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Journal Information
Vol. 65. Issue 4.
Pages 294-304 (July - August 2021)
Vol. 65. Issue 4.
Pages 294-304 (July - August 2021)
Original Article
Open Access
Development and implementation of a perioperative management guide for patients with hip fracture: Health management and clinical impact
Desarrollo e implementación de una guía de manejo perioperatorio de pacientes con fractura de cadera: gestión sanitaria e impacto clínico
L. Hormaechea Boladoa,
Corresponding author

Corresponding author.
, J.R. Ortiz Gómezb, I. Fornet Ruiza, A. Guijarro Valdueñac, S. del Valle Quintansa, A. Álvarez Bartoloméa, A. del Campo Mura
a Facultativo especialista de Área de Anestesiología y Reanimación, Hospital Universitario Puerta de Hierro, Majadahonda Madrid, Spain
b Facultativo especialista del Área de Anestesiología y Reanimación, Complejo Hospitalario de Navarra, Pamplona, Navarra, Spain
c Facultativo especialista de Área de Cirugía Ortopédica y Traumatología, Hospital Universitario Puerta de Hierro, Majadahonda, Madrid, Spain
Article information
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Figures (1)
Tables (5)
Table 1. Demographic characteristics.
Table 2. Perioperative anaemia.
Table 3. Transfusion therapy.
Table 4. Management data relating to hip fracture surgery.
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Additional material (1)

Hip fracture (HF) in the elderly has a high prevalence and risk of morbidity and mortality in the short and long term. It can reduce life expectancy by almost 2 years, and require permanent socio-sanitary assistance in one in 5 patients. Its management as a process where the patient takes priority over the activities of the organisation can bring new perspectives, optimisation tools and redesign of the workflow to make it more efficient.


to develop an in-hospital clinical guide for the management of patients with HR adapted to the environment, clear and concise, to be able to intervene in the best possible conditions and favour their adequate recovery.

Material and methods

407 patients divided into 3 groups: pre-implementation (knowing the scope of the problem and areas for improvement); implementation (after the development of the management guide) and post-implementation (valued its implementation).


The clinical results obtained with this guide allowed improving surgical programming and reducing delay times (increasing the proportion of patients operated in the first 48h and reducing the average hospital stay in 3 days), raising awareness of the problem at all Services involved, improve the management of drugs that altered hemostasia, optimise transfusion therapy and reduce hospital stay and perioperative complications.


The implementation of this guide, with integrated global criteria, has improved the results of this process, and achieved a more efficient management, reducing the consumption of resources and as a consequence, health expenditure.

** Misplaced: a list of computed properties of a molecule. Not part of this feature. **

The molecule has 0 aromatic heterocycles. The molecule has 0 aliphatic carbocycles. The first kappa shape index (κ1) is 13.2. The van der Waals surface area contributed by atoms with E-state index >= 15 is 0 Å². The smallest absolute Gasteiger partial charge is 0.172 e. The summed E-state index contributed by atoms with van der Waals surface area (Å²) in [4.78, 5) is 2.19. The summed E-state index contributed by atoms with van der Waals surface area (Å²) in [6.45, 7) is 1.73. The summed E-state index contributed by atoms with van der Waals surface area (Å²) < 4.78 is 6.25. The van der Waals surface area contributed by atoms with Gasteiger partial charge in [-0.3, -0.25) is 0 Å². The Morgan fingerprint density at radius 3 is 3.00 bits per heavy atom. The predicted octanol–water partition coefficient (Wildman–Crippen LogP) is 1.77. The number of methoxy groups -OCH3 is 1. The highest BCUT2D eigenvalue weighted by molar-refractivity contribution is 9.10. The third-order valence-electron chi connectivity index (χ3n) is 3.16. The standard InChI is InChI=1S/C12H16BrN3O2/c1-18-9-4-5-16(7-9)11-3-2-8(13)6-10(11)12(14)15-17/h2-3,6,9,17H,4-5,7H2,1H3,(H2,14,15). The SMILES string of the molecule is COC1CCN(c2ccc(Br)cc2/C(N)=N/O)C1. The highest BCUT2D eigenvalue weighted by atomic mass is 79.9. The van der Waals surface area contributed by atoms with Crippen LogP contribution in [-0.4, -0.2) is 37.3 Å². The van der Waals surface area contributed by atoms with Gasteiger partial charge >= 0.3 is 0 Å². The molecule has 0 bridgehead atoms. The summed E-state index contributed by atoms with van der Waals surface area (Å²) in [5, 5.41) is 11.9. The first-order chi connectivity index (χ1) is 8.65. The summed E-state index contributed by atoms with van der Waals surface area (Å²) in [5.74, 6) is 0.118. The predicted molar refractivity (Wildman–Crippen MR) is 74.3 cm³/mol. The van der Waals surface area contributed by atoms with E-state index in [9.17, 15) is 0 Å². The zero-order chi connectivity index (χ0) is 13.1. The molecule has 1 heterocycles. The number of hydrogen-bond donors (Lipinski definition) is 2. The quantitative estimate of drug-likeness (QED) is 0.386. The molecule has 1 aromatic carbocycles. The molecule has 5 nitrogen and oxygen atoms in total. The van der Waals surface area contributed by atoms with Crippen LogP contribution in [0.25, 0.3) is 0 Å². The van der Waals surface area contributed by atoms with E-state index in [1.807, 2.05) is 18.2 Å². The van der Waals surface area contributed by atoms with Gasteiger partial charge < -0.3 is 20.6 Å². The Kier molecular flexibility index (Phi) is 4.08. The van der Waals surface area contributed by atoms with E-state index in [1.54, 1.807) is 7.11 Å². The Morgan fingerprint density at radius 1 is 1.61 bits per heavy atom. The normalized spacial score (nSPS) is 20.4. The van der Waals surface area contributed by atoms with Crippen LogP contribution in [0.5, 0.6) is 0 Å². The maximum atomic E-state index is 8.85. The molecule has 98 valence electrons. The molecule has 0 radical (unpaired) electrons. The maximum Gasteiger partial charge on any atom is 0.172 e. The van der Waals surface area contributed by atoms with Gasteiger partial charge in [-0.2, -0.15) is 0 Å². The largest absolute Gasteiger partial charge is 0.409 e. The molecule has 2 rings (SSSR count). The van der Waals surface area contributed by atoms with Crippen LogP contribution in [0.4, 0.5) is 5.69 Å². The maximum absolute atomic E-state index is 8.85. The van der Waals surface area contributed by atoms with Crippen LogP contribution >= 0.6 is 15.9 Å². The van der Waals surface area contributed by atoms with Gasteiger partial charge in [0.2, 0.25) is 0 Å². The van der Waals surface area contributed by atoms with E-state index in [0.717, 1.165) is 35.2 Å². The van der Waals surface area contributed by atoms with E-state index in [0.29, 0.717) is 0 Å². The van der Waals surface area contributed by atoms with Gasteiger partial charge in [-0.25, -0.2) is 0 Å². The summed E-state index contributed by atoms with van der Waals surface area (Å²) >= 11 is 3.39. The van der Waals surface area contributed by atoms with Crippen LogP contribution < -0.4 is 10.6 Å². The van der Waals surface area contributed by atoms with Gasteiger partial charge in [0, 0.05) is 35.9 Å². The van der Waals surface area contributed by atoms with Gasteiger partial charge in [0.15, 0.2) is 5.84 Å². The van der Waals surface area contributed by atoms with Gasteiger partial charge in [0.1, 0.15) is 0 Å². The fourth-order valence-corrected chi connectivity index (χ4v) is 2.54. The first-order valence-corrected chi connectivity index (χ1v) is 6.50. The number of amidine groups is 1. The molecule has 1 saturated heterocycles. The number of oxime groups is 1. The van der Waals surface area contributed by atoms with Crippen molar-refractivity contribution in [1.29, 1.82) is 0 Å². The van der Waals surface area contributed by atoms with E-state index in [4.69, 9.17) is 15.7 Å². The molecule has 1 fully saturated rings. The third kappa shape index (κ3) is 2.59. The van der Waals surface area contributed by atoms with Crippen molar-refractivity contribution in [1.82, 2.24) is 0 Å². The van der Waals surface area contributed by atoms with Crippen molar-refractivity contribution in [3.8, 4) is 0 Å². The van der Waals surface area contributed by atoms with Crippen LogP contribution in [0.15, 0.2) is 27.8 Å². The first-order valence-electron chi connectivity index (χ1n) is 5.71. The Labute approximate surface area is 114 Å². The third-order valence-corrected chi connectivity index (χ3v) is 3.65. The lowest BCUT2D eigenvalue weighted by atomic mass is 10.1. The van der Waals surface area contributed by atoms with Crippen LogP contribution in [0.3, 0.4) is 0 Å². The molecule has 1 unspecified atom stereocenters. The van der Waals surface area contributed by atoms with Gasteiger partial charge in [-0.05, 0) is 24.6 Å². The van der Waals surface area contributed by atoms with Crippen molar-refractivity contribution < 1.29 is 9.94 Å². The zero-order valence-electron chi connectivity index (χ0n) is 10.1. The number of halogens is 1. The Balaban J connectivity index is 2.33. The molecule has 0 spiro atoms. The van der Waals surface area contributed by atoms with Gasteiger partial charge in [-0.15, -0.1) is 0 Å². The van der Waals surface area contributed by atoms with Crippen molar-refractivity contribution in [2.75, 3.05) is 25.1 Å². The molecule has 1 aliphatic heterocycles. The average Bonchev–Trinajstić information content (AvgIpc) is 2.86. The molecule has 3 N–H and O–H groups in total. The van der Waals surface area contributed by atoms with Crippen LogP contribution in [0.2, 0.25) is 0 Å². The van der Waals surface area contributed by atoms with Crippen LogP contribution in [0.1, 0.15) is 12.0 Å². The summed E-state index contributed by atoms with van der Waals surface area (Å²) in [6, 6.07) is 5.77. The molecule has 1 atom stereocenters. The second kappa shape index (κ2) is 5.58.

Hip fracture
Clinical guide
Surgical delay
Morbidity and mortality

La fractura de cadera (FC) en el anciano tiene elevada prevalencia y riesgo de morbimortalidad a corto y largo plazo. Puede disminuir la esperanza de vida casi 2años y precisar asistencia socio-sanitaria permanente en uno de cada 5pacientes. Su gestión como un proceso donde prime el paciente sobre las actividades de la organización puede aportar nuevas perspectivas, herramientas de optimización y rediseño del flujo de trabajo para hacerlo más eficiente.


Desarrollar una guía clínica intrahospitalaria para el manejo de pacientes con FC adaptada al entorno, clara y concisa, para poder intervenir al paciente en las mejores condiciones posibles y favorecer su adecuada recuperación.

Material y métodos

Cuatrocientos siete pacientes divididos en 3grupos: preimplantación (conocer el alcance del problema y las áreas de mejora); implantación (tras el desarrollo de la guía de manejo) y postimplantación (valoró la implementación de esta).


Los resultados clínicos obtenidos con la presente guía permitieron mejorar la programación quirúrgica y reducir los tiempos de demora (aumentando la proporción de pacientes intervenidos en las primeras 48h y reducir la estancia media hospitalaria en 3 días), concienciar del problema a todos los servicios implicados, mejorar el manejo de los fármacos que alteraban la hemostasia, optimizar la terapia transfusional y reducir la estancia hospitalaria y las complicaciones perioperatorias.


La implantación de esta guía, con criterios globales integrados, ha logrado mejorar los resultados de este proceso y conseguido una gestión más eficiente, reduciendo el consumo de recursos y, como consecuencia, el gasto sanitario.

Palabras clave:
Fractura de cadera
Guía clínica
Demora quirúrgica
Full Text

Hip fracture (HF), or fracture of the proximal third of the femur from the femoral head to 5cm below the lesser trochanter, is a current major public health problem in the older population in developed countries. It is the most frequent cause of hospital admission to trauma services,1 and the World Health Organisation expects its incidence to triple over the next 50 years. In 2015, according to the Minimum Basic Data Set of the Spanish National Health System (SNS), there were 53,867 hospitalisations due to HF in Spain, primarily in women (72.6%) and at over 65 years of age (92.6%).